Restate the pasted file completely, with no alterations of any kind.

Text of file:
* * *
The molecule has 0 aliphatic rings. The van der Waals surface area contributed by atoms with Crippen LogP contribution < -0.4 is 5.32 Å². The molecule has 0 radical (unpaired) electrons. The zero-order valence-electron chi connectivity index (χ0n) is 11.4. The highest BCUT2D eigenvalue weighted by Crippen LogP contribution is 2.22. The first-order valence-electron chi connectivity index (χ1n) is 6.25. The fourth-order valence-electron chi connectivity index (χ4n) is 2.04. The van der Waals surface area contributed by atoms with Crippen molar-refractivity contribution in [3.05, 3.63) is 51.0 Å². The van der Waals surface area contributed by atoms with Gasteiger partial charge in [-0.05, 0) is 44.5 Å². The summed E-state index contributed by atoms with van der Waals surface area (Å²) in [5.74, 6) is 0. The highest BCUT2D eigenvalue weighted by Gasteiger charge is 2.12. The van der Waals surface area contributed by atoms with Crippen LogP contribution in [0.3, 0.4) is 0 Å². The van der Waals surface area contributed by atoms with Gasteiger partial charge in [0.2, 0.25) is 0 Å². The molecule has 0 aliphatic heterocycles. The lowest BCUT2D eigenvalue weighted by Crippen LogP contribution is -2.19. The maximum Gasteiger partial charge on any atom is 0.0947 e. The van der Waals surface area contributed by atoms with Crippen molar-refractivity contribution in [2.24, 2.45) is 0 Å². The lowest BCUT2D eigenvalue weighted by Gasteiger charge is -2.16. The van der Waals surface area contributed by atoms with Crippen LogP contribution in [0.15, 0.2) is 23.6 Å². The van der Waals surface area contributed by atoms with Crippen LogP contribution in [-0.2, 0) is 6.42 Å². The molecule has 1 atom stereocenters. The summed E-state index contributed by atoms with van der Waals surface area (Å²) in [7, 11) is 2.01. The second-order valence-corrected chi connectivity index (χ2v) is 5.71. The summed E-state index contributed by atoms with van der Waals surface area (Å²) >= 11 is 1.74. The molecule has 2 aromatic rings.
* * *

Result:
The molecule has 0 aliphatic rings. The van der Waals surface area contributed by atoms with Crippen LogP contribution < -0.4 is 5.32 Å². The molecule has 0 radical (unpaired) electrons. The zero-order valence-electron chi connectivity index (χ0n) is 11.4. The highest BCUT2D eigenvalue weighted by Crippen LogP contribution is 2.22. The first-order valence-electron chi connectivity index (χ1n) is 6.25. The fourth-order valence-electron chi connectivity index (χ4n) is 2.04. The van der Waals surface area contributed by atoms with Crippen molar-refractivity contribution in [3.05, 3.63) is 51.0 Å². The van der Waals surface area contributed by atoms with Gasteiger partial charge in [-0.05, 0) is 44.5 Å². The summed E-state index contributed by atoms with van der Waals surface area (Å²) in [5.74, 6) is 0. The highest BCUT2D eigenvalue weighted by Gasteiger charge is 2.12. The van der Waals surface area contributed by atoms with Crippen LogP contribution in [0.3, 0.4) is 0 Å². The van der Waals surface area contributed by atoms with Gasteiger partial charge in [0.2, 0.25) is 0 Å². The molecule has 0 aliphatic heterocycles. The lowest BCUT2D eigenvalue weighted by Crippen LogP contribution is -2.19. The maximum Gasteiger partial charge on any atom is 0.0947 e. The van der Waals surface area contributed by atoms with Crippen molar-refractivity contribution in [2.24, 2.45) is 0 Å². The lowest BCUT2D eigenvalue weighted by Gasteiger charge is -2.16. The van der Waals surface area contributed by atoms with Crippen LogP contribution in [0.15, 0.2) is 23.6 Å². The van der Waals surface area contributed by atoms with Crippen LogP contribution in [-0.2, 0) is 6.42 Å². The molecule has 1 atom stereocenters. The summed E-state index contributed by atoms with van der Waals surface area (Å²) in [7, 11) is 2.01. The second-order valence-corrected chi connectivity index (χ2v) is 5.71. The summed E-state index contributed by atoms with van der Waals surface area (Å²) >= 11 is 1.74. The molecule has 2 aromatic rings.